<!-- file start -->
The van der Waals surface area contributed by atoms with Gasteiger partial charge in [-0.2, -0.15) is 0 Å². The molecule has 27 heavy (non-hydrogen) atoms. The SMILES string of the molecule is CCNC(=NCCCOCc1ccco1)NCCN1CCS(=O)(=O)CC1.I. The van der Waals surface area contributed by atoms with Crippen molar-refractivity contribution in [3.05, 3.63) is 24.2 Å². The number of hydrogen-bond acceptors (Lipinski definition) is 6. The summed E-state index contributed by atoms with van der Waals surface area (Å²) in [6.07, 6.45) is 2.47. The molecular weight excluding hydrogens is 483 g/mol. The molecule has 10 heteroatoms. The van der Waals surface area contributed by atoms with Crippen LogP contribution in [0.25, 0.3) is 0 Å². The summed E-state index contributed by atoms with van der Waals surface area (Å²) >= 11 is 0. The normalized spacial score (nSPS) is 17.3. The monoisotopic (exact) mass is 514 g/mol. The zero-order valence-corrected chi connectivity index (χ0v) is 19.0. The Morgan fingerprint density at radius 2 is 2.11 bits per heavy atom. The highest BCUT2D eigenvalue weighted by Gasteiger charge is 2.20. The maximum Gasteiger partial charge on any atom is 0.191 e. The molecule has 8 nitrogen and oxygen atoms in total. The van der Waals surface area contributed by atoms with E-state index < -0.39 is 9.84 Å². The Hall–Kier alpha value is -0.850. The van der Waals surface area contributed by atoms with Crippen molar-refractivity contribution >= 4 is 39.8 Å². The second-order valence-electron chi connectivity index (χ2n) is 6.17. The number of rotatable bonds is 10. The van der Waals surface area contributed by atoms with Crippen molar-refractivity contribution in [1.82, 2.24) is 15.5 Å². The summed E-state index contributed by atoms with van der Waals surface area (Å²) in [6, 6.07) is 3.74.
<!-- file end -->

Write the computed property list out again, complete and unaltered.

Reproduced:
The van der Waals surface area contributed by atoms with Gasteiger partial charge in [-0.2, -0.15) is 0 Å². The molecule has 27 heavy (non-hydrogen) atoms. The SMILES string of the molecule is CCNC(=NCCCOCc1ccco1)NCCN1CCS(=O)(=O)CC1.I. The van der Waals surface area contributed by atoms with Crippen molar-refractivity contribution in [3.05, 3.63) is 24.2 Å². The number of hydrogen-bond acceptors (Lipinski definition) is 6. The summed E-state index contributed by atoms with van der Waals surface area (Å²) in [6.07, 6.45) is 2.47. The molecular weight excluding hydrogens is 483 g/mol. The molecule has 10 heteroatoms. The van der Waals surface area contributed by atoms with Crippen LogP contribution in [0.25, 0.3) is 0 Å². The summed E-state index contributed by atoms with van der Waals surface area (Å²) >= 11 is 0. The normalized spacial score (nSPS) is 17.3. The monoisotopic (exact) mass is 514 g/mol. The zero-order valence-corrected chi connectivity index (χ0v) is 19.0. The Morgan fingerprint density at radius 2 is 2.11 bits per heavy atom. The highest BCUT2D eigenvalue weighted by Gasteiger charge is 2.20. The maximum Gasteiger partial charge on any atom is 0.191 e. The molecule has 8 nitrogen and oxygen atoms in total. The van der Waals surface area contributed by atoms with E-state index < -0.39 is 9.84 Å². The Hall–Kier alpha value is -0.850. The van der Waals surface area contributed by atoms with Crippen molar-refractivity contribution >= 4 is 39.8 Å². The second-order valence-electron chi connectivity index (χ2n) is 6.17. The number of rotatable bonds is 10. The van der Waals surface area contributed by atoms with Crippen molar-refractivity contribution in [1.82, 2.24) is 15.5 Å². The summed E-state index contributed by atoms with van der Waals surface area (Å²) in [6, 6.07) is 3.74.